Documentation….It’s Not Just For Ambulances


Print McNeil & Company 8:03 am

By Bill Tricarico
Sr. Risk Management Consultant
McNeil & Company

June 2014

The scenario is all too familiar. One of your wheelchair vans is cut off by another vehicle or a child runs out into the road. The driver brakes hard and then hears a noise. Your patient has fallen from their wheelchair and injuries could range from minor to catastrophic. Your driver may be a long term trusted employee or a new hire but either way, they swear that they strapped the person and wheelchair properly. Besides the most important issue, the injury, do you know what else is in store for your company? Potentially there is poor publicity, internal strife, re-training sessions and of course the very real possibility of a costly law-suit.

In the EMS field documentation is extremely important. Whether it is the administration of drugs, timeliness of service, vital signs, or any other aspect of patient care, it is documented and reports are safeguarded just in case an issue develops at a later date. Yet in a business where documentation is so vital, many times it is neglected in the day to day operation of the wheelchair vans.

Studies indicate that unrestrained passengers are becoming a major issue in the EMS field and this vital area needs to be addressed. One means to accomplish this is a quick and simple check off form which is signed by both the attendant and the patient.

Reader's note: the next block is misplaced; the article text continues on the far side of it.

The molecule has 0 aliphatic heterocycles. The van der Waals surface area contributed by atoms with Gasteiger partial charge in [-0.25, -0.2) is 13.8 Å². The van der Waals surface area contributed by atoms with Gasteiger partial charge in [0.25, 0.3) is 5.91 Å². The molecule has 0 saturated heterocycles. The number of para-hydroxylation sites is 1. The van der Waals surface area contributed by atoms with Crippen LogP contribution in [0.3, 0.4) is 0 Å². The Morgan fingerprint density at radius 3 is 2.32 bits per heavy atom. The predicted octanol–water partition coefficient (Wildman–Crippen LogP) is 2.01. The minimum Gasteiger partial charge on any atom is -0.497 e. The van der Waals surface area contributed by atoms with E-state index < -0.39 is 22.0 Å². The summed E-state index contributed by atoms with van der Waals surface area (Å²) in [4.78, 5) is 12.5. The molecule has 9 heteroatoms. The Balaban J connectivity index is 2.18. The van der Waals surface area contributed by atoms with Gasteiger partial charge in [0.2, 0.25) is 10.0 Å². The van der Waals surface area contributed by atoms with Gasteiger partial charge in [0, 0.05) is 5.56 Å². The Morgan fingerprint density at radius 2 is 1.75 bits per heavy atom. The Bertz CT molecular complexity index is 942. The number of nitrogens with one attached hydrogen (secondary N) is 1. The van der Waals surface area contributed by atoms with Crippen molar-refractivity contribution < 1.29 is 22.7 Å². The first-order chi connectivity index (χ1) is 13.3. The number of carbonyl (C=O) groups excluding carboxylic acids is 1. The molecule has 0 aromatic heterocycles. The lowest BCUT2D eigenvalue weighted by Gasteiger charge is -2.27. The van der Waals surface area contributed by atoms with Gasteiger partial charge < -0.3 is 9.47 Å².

The form should address the date and time of the pick-up, any defects noted on the wheelchair, the fact that all straps have been properly connected and any unusual items which may be noted by the attendant. It may be signed by the attendant as well as the client or their caregiver.

This form serves a number of purposes. Obviously you now have a written record of patient care similar to other report forms. In addition, you have written confirmation that the actions were actually completed. The check off form is a reminder to your employee making the procedure more than just a mechanical duty which could be forgotten under the stress of a tight schedule or complacency during daily routines. It also makes the patient more aware of the fact that they’ve signed a document and should not attempt to unbuckle during the transport.

The form should be quick and easy to complete, yet cover important items. It may be a separate form or incorporated into others you may use. Check with your insurance company for assistance in developing the document or to see if they already have a sample.

Dashboard reminder stickers for your employee and signs in the rear of the vehicle advising patients to call any missing buckles to the driver’s attention before the vehicle is moved will also assist in reducing incidents. Again, your insurance company may be a good source for assistance here.

In an industry which is so reliant on documentation, don’t let the wheelchair vans be your company’s Achilles heel. Protect your clients, your employees, and the reputation and well-being of your company with a simple form.